Past feedback

This is HUGE and helped me cut one of my ideas – or save it for later, we’ll see. A repeated piece of feedback I’ve received from agents is that they are looking for something bigger than what I have submitted. That could mean a variety of things: more characters, more obstacles, a more complicated plot.

So I took a look at my three options and noted that the second was pretty similar to what I’ve already written. It’s a story revolving mainly revolving around two people and focusing on an internal struggle. Nothing wrong with that, but it obviously wasn’t working for me/wasn’t what agents were wanting at the moment. So I decided to move forward with options 1 & 3 instead.

Market research

Now you will hear over and over again that the most important thing in choosing a story idea is to write what you love. And this is so true. BUT if you are trying to traditionally publish, you also have to pay a little attention to the market…


For example, YA epic fantasy is huge right now. Sarah J. Maas, Kendare Blake, Erika Johansen… All titans in that subsector of publishing and selling books like crazy. It’s hot, but it’s also what everyone else and their mother are writing. So there would be a lot of competition and pressure to stand out amongst all the other fantasy stories. This shouldn’t necessarily be a deterring factor but just something to keep in mind.

The Pre-Write Project

Ultimately, this workbook was how I made my decision, and I am so thrilled that Kristen put it together.

The Pre-Write Project consists of questions and guided activities to help you plan and map our your story, broken down into several sections, including:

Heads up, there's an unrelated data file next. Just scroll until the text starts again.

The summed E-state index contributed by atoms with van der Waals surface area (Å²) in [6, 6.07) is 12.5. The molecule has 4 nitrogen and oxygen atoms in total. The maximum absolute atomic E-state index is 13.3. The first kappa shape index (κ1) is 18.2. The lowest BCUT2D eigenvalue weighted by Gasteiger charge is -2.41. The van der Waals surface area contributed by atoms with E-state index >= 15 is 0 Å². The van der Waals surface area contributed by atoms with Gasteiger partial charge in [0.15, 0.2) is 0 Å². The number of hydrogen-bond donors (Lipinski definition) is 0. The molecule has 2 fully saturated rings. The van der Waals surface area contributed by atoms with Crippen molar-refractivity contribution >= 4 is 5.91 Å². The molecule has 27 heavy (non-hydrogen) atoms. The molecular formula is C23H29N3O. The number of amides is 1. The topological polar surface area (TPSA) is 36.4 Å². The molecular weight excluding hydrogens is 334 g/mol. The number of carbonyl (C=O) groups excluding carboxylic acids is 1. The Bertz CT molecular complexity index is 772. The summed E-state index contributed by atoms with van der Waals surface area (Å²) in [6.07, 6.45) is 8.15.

• Jumpstart Your Creativity
  • Expand Your Story Idea
  • Identify Your Ideal Reader
  • Craft Character Stories
  • Outline Your Plot Arcs
  • Expand Your Story Guide
  • Research Your Story

It also includes four additional sections for more fantastical stories:

  • Build Your Story World
  • Create Fictional Societies
  • Explore Magical Elements
  • Outline Available Technology

Now I am not saying to do the entire workbook for each idea. It’s 143 pages and that’s a lot of work. But just start…

For me, I had a clear winner once I dived into this project. While both of my remaining ideas are great, and I have no doubt I will eventually write the other too, one just took my brain and ran with it. Characters, plot twists and magical elements were popping into my head like crazy.

And you can see by my recent writing trip, that the decision has been made: New Orleans witchcraft all the way.


Write in stages

Now I won’t lie and say it wasn’t a painful decision. I won’t tell you that there aren’t some days when I wake up itching to start one of the other two. But I can’t write them all at once. That would be too confusing and take forever.

However, there is a solution, and it’s called the Drafting Cycle.

We’ve all heard the importance of taking a break from your project, stepping away and allowing time for it to percolate. This is the PERFECT time to get started on another project. Then when it’s time to take another break, go back to the first. Not only will this increase your productivity but it will maintain your writing routine during those “break times.”

Feeling confused or overwhelmed? Check out Kristen’s article on the drafting cycle for more tips and tricks.

I’ve never done this before, but I am excited to try it out in 2018 when I have finished revisions on 700 Main and ready to start working on something new!

Anyone else struggling to choose between ideas? Got any additional tips? Let me know in the comments below!